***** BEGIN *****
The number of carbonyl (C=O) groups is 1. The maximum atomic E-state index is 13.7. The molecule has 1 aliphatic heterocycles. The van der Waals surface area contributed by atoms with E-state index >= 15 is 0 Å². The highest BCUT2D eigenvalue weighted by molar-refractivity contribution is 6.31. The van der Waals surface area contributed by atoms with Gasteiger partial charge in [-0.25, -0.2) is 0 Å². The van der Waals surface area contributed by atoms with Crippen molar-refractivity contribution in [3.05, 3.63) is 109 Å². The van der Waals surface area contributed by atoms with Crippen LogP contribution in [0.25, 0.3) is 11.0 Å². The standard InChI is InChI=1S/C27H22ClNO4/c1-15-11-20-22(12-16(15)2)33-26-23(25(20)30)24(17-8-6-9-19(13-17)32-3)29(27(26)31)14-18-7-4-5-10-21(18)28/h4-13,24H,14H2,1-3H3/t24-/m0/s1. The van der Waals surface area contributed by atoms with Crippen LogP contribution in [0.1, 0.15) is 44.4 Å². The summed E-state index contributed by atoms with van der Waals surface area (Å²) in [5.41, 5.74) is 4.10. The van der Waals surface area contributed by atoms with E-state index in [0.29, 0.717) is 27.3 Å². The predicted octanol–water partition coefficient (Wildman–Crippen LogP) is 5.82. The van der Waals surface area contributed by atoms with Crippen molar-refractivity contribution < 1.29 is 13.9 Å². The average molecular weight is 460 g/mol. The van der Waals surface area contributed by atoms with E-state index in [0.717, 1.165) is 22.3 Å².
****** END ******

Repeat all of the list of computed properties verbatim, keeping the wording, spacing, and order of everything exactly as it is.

The number of carbonyl (C=O) groups is 1. The maximum atomic E-state index is 13.7. The molecule has 1 aliphatic heterocycles. The van der Waals surface area contributed by atoms with E-state index >= 15 is 0 Å². The highest BCUT2D eigenvalue weighted by molar-refractivity contribution is 6.31. The van der Waals surface area contributed by atoms with Gasteiger partial charge in [-0.25, -0.2) is 0 Å². The van der Waals surface area contributed by atoms with Crippen molar-refractivity contribution in [3.05, 3.63) is 109 Å². The van der Waals surface area contributed by atoms with Crippen LogP contribution in [0.25, 0.3) is 11.0 Å². The standard InChI is InChI=1S/C27H22ClNO4/c1-15-11-20-22(12-16(15)2)33-26-23(25(20)30)24(17-8-6-9-19(13-17)32-3)29(27(26)31)14-18-7-4-5-10-21(18)28/h4-13,24H,14H2,1-3H3/t24-/m0/s1. The van der Waals surface area contributed by atoms with Crippen LogP contribution in [0.1, 0.15) is 44.4 Å². The summed E-state index contributed by atoms with van der Waals surface area (Å²) in [5.41, 5.74) is 4.10. The van der Waals surface area contributed by atoms with E-state index in [0.29, 0.717) is 27.3 Å². The predicted octanol–water partition coefficient (Wildman–Crippen LogP) is 5.82. The van der Waals surface area contributed by atoms with Crippen molar-refractivity contribution < 1.29 is 13.9 Å². The average molecular weight is 460 g/mol. The van der Waals surface area contributed by atoms with E-state index in [0.717, 1.165) is 22.3 Å².